Contemporary sensual wooden sculptures and benches
“It is as if someone is smiling upon me to lay down an idea in one piece of wood,” is how Justice explain his art. “I love carving, it always feel as if someone is helping me, smiling upon me, to lay down the idea in one piece. The form of the wood and dreams and Spirit generally dictates my sculptures. Although it is ordinary people and the landscape and nature around me that inspires my work,” he explains.
Career kicked of during workshop at Leshiba Wilderness
Justice was born in 1981 and was artistically inclined since his childhood days, developing as he grew up. His artistic career really kicked off in 2003 when he joined a wood carving workshop at Leshiba Wilderness, where he spent three weeks in a program sponsored by the De Beers Company. After coming back home, he worked as a woodcarver, selling his work at Vutsila Art Centre. Fellow sculptor Thomas Kubayi inspired him in many ways and also taught him a lot.
Justice Mugwena let the wood dictate the subject matter of his sculptures
Justice Mugwena in his open air studio under the tree
Justice Mugwena’s tin shack studio harbours many gems
Contemplative angel in Justice Mugwena’s garden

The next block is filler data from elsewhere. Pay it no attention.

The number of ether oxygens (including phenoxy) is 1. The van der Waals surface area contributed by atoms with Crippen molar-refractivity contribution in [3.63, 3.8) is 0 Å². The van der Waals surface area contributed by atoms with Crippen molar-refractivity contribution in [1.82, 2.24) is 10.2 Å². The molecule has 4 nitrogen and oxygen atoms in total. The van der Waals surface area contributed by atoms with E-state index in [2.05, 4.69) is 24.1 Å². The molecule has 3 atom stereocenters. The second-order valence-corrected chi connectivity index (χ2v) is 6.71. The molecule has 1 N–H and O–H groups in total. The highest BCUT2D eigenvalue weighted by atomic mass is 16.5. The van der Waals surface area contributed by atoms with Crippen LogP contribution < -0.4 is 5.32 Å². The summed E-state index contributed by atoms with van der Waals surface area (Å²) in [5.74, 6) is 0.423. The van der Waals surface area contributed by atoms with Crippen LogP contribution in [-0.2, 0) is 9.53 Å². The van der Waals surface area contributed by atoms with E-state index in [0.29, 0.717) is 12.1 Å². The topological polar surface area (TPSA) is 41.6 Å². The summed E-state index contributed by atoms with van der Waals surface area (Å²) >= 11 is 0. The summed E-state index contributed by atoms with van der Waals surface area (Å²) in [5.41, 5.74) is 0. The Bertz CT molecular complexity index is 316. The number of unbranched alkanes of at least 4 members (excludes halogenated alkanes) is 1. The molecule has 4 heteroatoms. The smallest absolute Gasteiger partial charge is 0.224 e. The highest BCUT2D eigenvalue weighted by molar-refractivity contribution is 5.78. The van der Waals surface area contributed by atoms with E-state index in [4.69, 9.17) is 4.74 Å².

One of Justice’s pieces at Madi a Thavha mountain lodge
Justice says Thomas Kubayi taught him a lot about sculpting
Open air gallery at Justice Mugwena’s workshop
Justice also does functional art such as benches and bowls
Justice works mainly in wood and also do functional art like benches and bowls. He has a full time job and carves when the ‘spirit takes’ him. He has sold several pieces of his art to people from different countries. His “Armchair“ was sold to the University of Limpopo. With his sculpture “Mermaid” (height 3.5 m) he entered the Sasol new signatures competition in 2005. He exhibits some of his sculptures at the the late John Baloy’s “Rural Art Gallery” at Mashamba and also at Thomas Kubayi’s Vutsila Art Centre close to his home-studio. Justice also likes to write drama and poetry and is fond of the Venda traditional art of story-telling.
Source of some of the text: Erika Hauff-Cramer
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